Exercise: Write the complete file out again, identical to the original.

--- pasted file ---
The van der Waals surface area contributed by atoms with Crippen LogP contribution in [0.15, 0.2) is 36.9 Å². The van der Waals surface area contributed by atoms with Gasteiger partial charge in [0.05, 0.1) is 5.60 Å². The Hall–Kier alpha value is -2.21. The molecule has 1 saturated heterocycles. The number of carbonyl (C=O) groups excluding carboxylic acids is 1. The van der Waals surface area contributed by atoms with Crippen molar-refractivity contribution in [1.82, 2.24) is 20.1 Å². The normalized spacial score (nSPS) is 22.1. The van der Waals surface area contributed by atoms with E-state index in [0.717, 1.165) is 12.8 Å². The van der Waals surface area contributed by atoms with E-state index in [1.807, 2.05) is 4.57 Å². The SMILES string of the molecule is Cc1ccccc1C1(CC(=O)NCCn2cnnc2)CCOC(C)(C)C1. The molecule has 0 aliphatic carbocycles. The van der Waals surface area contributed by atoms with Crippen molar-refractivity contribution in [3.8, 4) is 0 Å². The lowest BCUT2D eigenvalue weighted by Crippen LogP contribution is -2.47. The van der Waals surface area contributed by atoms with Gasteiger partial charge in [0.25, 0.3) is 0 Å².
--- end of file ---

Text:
The van der Waals surface area contributed by atoms with Crippen LogP contribution in [0.15, 0.2) is 36.9 Å². The van der Waals surface area contributed by atoms with Gasteiger partial charge in [0.05, 0.1) is 5.60 Å². The Hall–Kier alpha value is -2.21. The molecule has 1 saturated heterocycles. The number of carbonyl (C=O) groups excluding carboxylic acids is 1. The van der Waals surface area contributed by atoms with Crippen molar-refractivity contribution in [1.82, 2.24) is 20.1 Å². The normalized spacial score (nSPS) is 22.1. The van der Waals surface area contributed by atoms with E-state index in [0.717, 1.165) is 12.8 Å². The van der Waals surface area contributed by atoms with E-state index in [1.807, 2.05) is 4.57 Å². The SMILES string of the molecule is Cc1ccccc1C1(CC(=O)NCCn2cnnc2)CCOC(C)(C)C1. The molecule has 0 aliphatic carbocycles. The van der Waals surface area contributed by atoms with Crippen molar-refractivity contribution in [3.8, 4) is 0 Å². The lowest BCUT2D eigenvalue weighted by Crippen LogP contribution is -2.47. The van der Waals surface area contributed by atoms with Gasteiger partial charge in [0.25, 0.3) is 0 Å².